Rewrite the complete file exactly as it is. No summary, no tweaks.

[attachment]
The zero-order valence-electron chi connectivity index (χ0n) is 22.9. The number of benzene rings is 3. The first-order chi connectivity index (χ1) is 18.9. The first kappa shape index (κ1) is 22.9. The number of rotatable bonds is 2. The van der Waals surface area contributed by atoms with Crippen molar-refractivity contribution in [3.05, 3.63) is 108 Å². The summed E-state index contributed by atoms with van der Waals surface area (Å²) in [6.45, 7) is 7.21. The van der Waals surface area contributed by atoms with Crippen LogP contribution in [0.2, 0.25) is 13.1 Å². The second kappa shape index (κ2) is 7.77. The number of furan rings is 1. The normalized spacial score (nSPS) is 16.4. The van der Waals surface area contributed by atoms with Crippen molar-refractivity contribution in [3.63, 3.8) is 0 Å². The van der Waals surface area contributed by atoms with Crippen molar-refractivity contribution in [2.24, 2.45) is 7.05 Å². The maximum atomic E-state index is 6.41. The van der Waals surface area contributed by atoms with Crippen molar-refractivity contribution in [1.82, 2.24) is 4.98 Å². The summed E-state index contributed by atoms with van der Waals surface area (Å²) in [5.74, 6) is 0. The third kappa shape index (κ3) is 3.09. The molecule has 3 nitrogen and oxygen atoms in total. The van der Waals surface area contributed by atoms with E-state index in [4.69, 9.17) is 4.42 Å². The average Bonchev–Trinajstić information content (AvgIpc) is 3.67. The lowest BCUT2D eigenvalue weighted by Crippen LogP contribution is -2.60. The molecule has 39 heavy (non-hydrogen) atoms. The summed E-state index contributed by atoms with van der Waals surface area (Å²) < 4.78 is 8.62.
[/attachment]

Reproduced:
The zero-order valence-electron chi connectivity index (χ0n) is 22.9. The number of benzene rings is 3. The first-order chi connectivity index (χ1) is 18.9. The first kappa shape index (κ1) is 22.9. The number of rotatable bonds is 2. The van der Waals surface area contributed by atoms with Crippen molar-refractivity contribution in [3.05, 3.63) is 108 Å². The summed E-state index contributed by atoms with van der Waals surface area (Å²) in [6.45, 7) is 7.21. The van der Waals surface area contributed by atoms with Crippen LogP contribution in [0.2, 0.25) is 13.1 Å². The second kappa shape index (κ2) is 7.77. The number of furan rings is 1. The normalized spacial score (nSPS) is 16.4. The van der Waals surface area contributed by atoms with Crippen molar-refractivity contribution in [3.63, 3.8) is 0 Å². The van der Waals surface area contributed by atoms with Crippen molar-refractivity contribution in [2.24, 2.45) is 7.05 Å². The maximum atomic E-state index is 6.41. The van der Waals surface area contributed by atoms with Crippen molar-refractivity contribution in [1.82, 2.24) is 4.98 Å². The summed E-state index contributed by atoms with van der Waals surface area (Å²) in [5.74, 6) is 0. The third kappa shape index (κ3) is 3.09. The molecule has 3 nitrogen and oxygen atoms in total. The van der Waals surface area contributed by atoms with E-state index in [4.69, 9.17) is 4.42 Å². The average Bonchev–Trinajstić information content (AvgIpc) is 3.67. The lowest BCUT2D eigenvalue weighted by Crippen LogP contribution is -2.60. The molecule has 39 heavy (non-hydrogen) atoms. The summed E-state index contributed by atoms with van der Waals surface area (Å²) < 4.78 is 8.62.